Derivative Data

Since selling Urban Mapping last year, I’ve spent more time thinking about how data is can be and is used for alternative purposes. To me, the idea of packaging up organisational data exhaust and redirecting it to non-adjacent markets is an opportunity hidden in plain sight. I’ve been whining that one person’s metadata is another person’s data for years and it’s fun watching it play out. As with most tech trends, hype generally precedes utility, so this will doubtful result in a massive payday anytime soon.

A few current examples of how organisations and industries some are making use of log/event data:

  • Farming – Co-ops for agriculture have been around in the US since 1800 as a means of realising efficiencies through marketing, bargaining/labor and credit. As Big Ag continues muscle in on independent farmers and build out the new, vertically integrated value chain, from seed to SQL, newer cooperatives seek to push back against industry by pooling data about yield/performance and meteorological conditions for member benefit. With substantial farming subsidies in the US, is it crazy to think that crops could become a loss leader, subsidising data about crops?
  • High Frequency Trading – Brought to attention by Michael Lewis, the simple premise is that retail trades give pricing information to institutional investors. When armed with such metadata, HFT firms front their trades, often at the peril of retail investors. The teaching point here is that without aggregate trading behavior, HFT shops wouldn’t have a strategy to generate billions in annual profit.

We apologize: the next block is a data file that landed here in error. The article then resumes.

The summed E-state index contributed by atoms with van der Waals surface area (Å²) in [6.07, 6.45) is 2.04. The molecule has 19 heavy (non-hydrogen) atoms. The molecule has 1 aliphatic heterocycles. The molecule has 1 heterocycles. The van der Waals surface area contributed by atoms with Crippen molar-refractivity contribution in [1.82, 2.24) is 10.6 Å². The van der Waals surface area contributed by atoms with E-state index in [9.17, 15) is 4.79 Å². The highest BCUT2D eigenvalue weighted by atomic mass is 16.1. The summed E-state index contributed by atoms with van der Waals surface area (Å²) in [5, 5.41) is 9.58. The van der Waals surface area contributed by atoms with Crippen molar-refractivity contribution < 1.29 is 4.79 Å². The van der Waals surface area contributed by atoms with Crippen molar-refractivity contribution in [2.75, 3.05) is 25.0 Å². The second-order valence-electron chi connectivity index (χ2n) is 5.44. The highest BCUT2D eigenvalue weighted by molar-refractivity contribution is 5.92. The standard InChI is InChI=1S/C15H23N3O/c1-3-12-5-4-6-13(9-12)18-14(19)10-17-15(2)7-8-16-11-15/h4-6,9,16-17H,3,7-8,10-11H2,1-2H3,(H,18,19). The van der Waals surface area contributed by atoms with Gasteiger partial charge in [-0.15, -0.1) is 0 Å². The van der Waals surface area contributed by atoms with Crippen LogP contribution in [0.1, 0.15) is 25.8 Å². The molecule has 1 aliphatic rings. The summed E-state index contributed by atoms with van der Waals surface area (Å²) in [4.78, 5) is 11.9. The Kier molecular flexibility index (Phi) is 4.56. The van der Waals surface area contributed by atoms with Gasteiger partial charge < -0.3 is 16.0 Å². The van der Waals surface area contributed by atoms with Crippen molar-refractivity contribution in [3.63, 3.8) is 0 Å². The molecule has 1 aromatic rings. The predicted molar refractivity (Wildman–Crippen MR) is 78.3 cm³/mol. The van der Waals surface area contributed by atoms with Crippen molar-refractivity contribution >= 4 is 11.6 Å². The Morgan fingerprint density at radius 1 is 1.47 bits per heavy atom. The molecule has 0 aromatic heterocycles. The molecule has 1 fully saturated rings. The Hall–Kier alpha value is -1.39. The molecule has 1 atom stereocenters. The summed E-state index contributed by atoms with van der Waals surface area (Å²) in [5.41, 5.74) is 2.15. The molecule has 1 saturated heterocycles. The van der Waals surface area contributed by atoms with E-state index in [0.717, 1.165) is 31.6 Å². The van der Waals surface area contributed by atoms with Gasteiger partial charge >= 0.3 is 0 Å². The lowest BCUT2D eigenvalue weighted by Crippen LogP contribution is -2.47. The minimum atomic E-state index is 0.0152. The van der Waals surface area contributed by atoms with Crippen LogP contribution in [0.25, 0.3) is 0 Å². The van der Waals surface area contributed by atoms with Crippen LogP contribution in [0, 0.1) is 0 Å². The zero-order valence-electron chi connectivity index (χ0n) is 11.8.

• Macroeconomic Forecasting – Traditional measures of economic health, such as unemployment, CPI and consumer confidence were born during the mechanical age: telephone panels, mail-in surveys and on-site visits seemed reasonable in a time when data was sparse and compute was expensive. So no surprise that ADP, payroll processor to 20% of the non-governmental workforce, began to offer its own unemployment survey in 2006. If you can’t get that which you seek, use what you can get!

    A wave of “proxy indicators” have emerged to fill an information vacuum (most popular among them is the six year old UBS use of satellite imagery to count parked cars at Wal-Mart). Other more current examples include the Fleetmatics Fleetbeat report to better model retail sales. Proxy indicators is post (or book!)-worthy on its own, so stay tuned for more on this topic.

  • Public Records – There is a wealth of value in public records, but a marginal business in simply ingesting/indexing to some kind of machine-readable format. The real value is in performing analysis and generating insight. A few companies are way ahead of the curve in doing this: Lex Machina ingests court filings and allows users to understand relationships between judges, circuits, intellectual property claims, attorneys and more. In the context of litigation, how is an action brought by Plaintiff A on Judge B’s docket likely to fare? Moneyball it!

    Speaking of moneyball, what about applying similar smarts to the very public voting record or legislation? Washington (and legislatures across the globe) have been cloaked in relationships and whispers and party leaders have had a monopoly on who supports what. FiscalNote has applied smarts to predict voting patterns and a lot more in the arcane legislative and rule-making factories. If you have an interest in public policy, the crystal ball of Washington just became a lot less mystical and more practical.

Stay tuned for more thoughts (and possibly insight!), and please let me know what you think.

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